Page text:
This was one of the hardest tours we did in San Pedro but also the best one. Pick up time was 4.30am from our hostel before driving for 2 hours out to the location of the geysers. The geysers are 4,600m above seal level so prepare yourself by drinking plenty of water and taking things slowly throughout the day as the air is incredibly thin up there.
Upon arrival it is still dark and it is freezing cold so make sure you wear appropriate clothing. The geysers aren’t what you imagine (the shooting up high ones like in Iceland). There are many of them and they tend to just bubble and send up steam rather than shoot out water but what makes this place special is just how many there are dotted around the place.
As the sun begins to rise the landscape comes alive and it looked spectacular as the light began to shine. I cannot stress just how cold it is at the geysers though, I had two pairs of thermal socks, various layers, gloves, hat, puffer jacket and a hoodie and I was still frozen the majority of the time there.
Breakfast is served right next to to the geysers and it was a real treat to have a proper cooked breakfast of eggs, cheese and ham sandwiches and a nice hot drink.
Once the sun finally rose it became a little warmer (but not much) and it was time to walk around the whole geyser field and marvel at this natural wonder. The geyser field stretched quite far and another section had much bigger geysers where the steam was so high in the air.
You can even take a dip in one of the natural hot springs, I didn’t do it but my husband did because he’s much braver than I. From all accounts it was pretty warm in places but obviously freezing once you get out.
Once you leave the geyser field there are a couple of stops – the first one being a tiny town that serves tourists up llama meat on a stick. By all accounts it was nice but I didn’t try it and the second stop was an amazing canyon with a stream at the bottom. What was incredible is that around 50 people call this tiny little home, they live in one of the harshest environments in the world and I take my hat off to them.
Time: 7 hours (4.30am-12.30pm)
Cost: 10,000 (£12) for the tour & 37,000 (£45) for entrance into the national park
Should you do it? YES YES YES! Seeing this natural wonder in such harsh conditions made me realise that nothing good comes easily and it was worth the early morning wake up call and high altitude.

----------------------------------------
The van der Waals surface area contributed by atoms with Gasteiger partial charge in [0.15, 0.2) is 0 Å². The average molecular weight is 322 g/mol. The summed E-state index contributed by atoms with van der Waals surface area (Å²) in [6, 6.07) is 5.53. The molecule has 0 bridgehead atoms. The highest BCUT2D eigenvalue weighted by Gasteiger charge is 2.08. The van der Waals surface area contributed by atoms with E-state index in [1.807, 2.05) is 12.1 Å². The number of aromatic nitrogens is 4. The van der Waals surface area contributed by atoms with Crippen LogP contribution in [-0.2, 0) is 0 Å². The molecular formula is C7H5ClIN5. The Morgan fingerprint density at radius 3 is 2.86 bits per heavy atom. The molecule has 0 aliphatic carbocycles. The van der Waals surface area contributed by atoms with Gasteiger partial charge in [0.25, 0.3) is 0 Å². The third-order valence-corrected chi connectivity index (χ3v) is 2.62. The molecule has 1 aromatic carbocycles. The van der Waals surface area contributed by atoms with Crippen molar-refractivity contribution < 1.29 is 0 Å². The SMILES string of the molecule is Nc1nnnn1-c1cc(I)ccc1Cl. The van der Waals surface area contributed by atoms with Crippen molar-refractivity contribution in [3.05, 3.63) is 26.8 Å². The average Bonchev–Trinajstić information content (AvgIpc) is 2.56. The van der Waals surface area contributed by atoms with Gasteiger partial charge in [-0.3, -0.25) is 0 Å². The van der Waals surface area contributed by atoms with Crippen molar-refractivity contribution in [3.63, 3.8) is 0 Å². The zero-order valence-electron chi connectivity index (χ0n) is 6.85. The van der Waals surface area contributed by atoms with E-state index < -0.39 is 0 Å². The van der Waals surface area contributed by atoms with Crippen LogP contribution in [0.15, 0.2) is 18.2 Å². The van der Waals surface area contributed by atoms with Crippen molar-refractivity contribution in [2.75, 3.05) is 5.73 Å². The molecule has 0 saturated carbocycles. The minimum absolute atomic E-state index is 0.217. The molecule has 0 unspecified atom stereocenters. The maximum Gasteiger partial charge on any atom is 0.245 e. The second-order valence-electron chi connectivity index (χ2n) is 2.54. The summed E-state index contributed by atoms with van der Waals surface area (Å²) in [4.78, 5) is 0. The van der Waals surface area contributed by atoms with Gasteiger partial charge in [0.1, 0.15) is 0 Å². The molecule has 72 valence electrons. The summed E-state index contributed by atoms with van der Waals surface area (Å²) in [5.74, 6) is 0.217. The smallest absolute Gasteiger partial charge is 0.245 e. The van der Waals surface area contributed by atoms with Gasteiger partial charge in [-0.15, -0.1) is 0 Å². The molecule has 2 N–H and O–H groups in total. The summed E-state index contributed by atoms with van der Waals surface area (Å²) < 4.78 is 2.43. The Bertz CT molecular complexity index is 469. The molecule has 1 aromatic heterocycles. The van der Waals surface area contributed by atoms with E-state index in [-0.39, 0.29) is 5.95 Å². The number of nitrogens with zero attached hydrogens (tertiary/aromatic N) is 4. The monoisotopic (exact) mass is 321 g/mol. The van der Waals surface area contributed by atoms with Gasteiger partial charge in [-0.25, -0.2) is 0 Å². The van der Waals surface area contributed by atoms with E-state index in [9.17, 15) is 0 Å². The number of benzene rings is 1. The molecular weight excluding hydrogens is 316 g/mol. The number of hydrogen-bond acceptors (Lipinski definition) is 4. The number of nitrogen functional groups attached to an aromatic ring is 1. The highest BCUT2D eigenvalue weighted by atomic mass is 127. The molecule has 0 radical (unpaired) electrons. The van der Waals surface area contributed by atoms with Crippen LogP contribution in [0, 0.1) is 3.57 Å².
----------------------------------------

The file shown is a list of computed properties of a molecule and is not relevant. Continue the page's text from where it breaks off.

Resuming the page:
Astronomical night tour
We got picked up at midnight from our hostel for the Astronomical tour, we chose this time because we were advised that out of the 9pm, 10pm and 12pm pick up times that midnight was the best for star gazing. You drive for 15 minutes out of San Pedro de Atacama into the desert to a very small house/shack.
Upon arrival you are instructed to lay down sun loungers (which was a bizarre request since it was midnight and freezing) but once I laid down I understood why. The sky was lit up with stars and the guide got out this awesome laser pen where he proceeded to point out certain constellations and formations as well as planets.
The guide pointed out the Southern Cross and a scorpio shape before taking us around the back of the house where the telescopes were set up. There are 5 telescopes and each of them were set up and pointing towards a planet, the moon or a constellation. The moon was incredibly clear so it was great to see that so close up.
The best part about the astronomical tour was seeing the rings of Saturn through one of the telescopes, they were there clear as anything and it was kind of mind blowing seeing it with my own eyes. They provide nuts, crips and red wine to consume during your time but to be honest I didn’t even touch it as I knew the tour was a short one so I didn’t want to miss anything.
I took these photos of the moon through one of the telescopes, this is just how clear it was on the night we were there.
Time: 2 1/2 hours
Cost: 15,000 Chilean pesos (£18) per person
Should you do it? If you’re interested in space or astronomy at all then yes! My husband is super interested in space and it was a real treat for him. I could appreciate seeing the planets and moon up close in the telescopes but it was pretty cold!